Books &… Movies

Mitchell Kaplan


By  Evan Berkowitz    |   Photography by Johnny Louis
Elizabeth Gilbert and Mitchell Kaplan discusses and signs copies of her book ‘The Signature of all Things’.
Elizabeth Gilbert and Mitchell Kaplan discusses and signs copies of her book ‘The Signature of all Things’.

Mitchell Kaplan, the owner of Books & Books, is known in south Florida as a man who has had a tremendous impact on the local cultural scene. He was an original founder of the Miami Book Fair International, the annual event that put Miami on the literary map. The weeklong celebration of all things literary, now going into its 31st year, brings hundreds of authors to Miami and about 250,000 people come to hear the great authors. Kaplan currently chairs the Fair’s board of directors.

Kaplan is also well known as a leader in the retail book industry. In spite of historic changes that have crippled the publishing industry; Kaplan has managed to have a thriving chain of seven independently owned bookstores. His Books & Books locations have become beloved local institutions and important community gathering places.

However few south Floridians know of Kaplan’s most recent venture: film/TV production and the bringing of great books and novels to life on electronic screens.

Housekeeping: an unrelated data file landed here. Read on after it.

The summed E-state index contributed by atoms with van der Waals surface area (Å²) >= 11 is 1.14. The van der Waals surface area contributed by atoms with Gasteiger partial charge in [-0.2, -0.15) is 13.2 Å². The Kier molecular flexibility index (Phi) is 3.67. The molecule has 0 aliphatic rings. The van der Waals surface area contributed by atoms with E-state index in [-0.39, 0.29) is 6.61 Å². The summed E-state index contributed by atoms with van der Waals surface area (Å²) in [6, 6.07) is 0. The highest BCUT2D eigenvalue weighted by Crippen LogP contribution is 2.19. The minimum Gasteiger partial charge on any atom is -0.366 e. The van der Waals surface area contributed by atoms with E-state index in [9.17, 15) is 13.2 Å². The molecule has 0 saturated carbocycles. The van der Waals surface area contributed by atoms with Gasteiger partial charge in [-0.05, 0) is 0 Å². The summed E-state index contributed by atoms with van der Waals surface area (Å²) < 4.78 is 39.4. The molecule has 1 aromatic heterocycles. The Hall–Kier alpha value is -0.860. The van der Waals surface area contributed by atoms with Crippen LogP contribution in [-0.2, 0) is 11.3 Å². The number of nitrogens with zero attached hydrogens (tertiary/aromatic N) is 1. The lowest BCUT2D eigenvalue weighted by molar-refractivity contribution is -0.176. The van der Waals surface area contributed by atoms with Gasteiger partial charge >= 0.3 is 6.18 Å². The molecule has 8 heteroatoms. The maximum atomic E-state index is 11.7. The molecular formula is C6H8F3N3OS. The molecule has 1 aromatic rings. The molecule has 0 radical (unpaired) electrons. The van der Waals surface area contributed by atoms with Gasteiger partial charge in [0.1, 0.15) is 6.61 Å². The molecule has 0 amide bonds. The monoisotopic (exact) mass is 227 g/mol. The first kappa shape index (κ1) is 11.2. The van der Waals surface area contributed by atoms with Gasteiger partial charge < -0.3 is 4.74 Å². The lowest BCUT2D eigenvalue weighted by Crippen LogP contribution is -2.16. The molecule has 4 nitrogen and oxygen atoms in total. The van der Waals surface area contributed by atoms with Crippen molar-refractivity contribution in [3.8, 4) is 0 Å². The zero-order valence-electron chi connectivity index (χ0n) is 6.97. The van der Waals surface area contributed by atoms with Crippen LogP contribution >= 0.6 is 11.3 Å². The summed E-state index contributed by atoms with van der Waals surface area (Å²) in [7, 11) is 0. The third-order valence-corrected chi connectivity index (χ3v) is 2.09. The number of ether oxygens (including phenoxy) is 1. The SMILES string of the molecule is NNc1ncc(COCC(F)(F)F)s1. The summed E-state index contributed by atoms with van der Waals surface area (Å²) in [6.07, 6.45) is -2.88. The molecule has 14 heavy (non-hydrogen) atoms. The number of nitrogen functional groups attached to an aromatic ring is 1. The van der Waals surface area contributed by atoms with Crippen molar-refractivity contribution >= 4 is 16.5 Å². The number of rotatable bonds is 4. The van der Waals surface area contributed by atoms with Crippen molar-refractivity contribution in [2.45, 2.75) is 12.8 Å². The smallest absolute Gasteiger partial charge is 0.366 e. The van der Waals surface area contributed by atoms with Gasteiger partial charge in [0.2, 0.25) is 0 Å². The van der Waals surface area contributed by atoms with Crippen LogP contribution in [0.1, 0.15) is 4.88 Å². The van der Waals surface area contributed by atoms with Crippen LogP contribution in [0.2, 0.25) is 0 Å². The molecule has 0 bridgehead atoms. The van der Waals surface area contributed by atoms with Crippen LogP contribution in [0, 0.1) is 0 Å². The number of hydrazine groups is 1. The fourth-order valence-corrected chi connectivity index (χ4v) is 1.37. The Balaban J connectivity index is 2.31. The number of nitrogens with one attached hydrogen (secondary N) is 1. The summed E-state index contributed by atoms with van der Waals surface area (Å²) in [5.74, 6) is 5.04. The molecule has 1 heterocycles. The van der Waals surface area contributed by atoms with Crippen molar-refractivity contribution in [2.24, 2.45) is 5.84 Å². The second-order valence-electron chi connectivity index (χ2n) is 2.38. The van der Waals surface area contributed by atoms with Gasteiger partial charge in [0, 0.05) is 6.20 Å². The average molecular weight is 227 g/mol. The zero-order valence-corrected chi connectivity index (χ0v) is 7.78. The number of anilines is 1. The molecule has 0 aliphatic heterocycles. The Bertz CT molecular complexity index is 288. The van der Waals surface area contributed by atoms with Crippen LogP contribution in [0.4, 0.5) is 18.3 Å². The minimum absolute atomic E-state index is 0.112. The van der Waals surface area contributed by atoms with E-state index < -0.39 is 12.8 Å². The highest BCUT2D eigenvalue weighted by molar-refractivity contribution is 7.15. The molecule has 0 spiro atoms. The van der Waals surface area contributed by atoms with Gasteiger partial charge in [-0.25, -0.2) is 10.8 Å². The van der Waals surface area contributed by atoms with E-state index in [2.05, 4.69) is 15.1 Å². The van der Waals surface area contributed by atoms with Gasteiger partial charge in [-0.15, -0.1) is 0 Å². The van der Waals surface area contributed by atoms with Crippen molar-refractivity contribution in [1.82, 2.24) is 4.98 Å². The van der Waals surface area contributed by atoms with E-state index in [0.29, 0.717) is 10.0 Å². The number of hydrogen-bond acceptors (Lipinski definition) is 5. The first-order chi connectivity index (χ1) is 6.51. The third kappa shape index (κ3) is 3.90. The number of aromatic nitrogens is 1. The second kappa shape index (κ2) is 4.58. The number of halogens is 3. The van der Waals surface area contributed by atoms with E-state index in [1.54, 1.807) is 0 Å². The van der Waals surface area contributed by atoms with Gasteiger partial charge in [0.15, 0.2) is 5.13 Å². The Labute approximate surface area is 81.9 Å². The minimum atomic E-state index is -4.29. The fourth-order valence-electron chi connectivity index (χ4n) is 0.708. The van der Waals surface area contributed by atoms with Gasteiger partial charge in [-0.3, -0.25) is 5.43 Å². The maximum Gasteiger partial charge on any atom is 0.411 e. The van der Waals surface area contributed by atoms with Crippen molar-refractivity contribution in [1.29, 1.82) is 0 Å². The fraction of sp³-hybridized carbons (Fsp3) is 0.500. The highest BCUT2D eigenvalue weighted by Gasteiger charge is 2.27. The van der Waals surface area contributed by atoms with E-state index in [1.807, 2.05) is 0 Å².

It is estimated that between the Book Fair and the many author appearances at Books & Books locations, that Kaplan comes in contact with close to a 1000 authors every year. Recent fairs have featured literary legends such as Dan Brown, author of the mega bestseller The Da Vinci Code, Tom Wolfe, Joyce Carol Oates and Terry McMillan.

So with this kind of access to great storytellers and creative talent, it is not difficult to see why he went into this new field. “It’s a natural fit for me as a bookseller. I see books very early and I have a deep interest in narrative of all kinds, including film and television. As a bookseller, one of our advantages is working with authors to make sure the integrity of their storytelling is protected,” he said.

In 2009, Kaplan partnered with veteran Hollywood producer Paula Mazur to create the Mazur-Kaplan Company, which currently has more than a dozen films/TV shows in development. Kaplan met Mazur through his sister Marcy Ross, who is a highly regarded and successful television executive.

Mazur has a wealth of experience developing material from books and plays.* Her credits include the filmed versions of both Eve Ensler’s The Vagina Monologues and the Lily Tomlin’s  The Search for Signs of Intelligent Life in the Universe. She has also helped produce films with A-list actors such as Whoopi Goldberg, Ray Liotta, and Jodie Foster. “We try to get a look at literary material as soon as the studios get it and maybe earlier,” she said.

Films for people with mature tastes, which focus on plot, character and dialogue are somewhat out of fashion.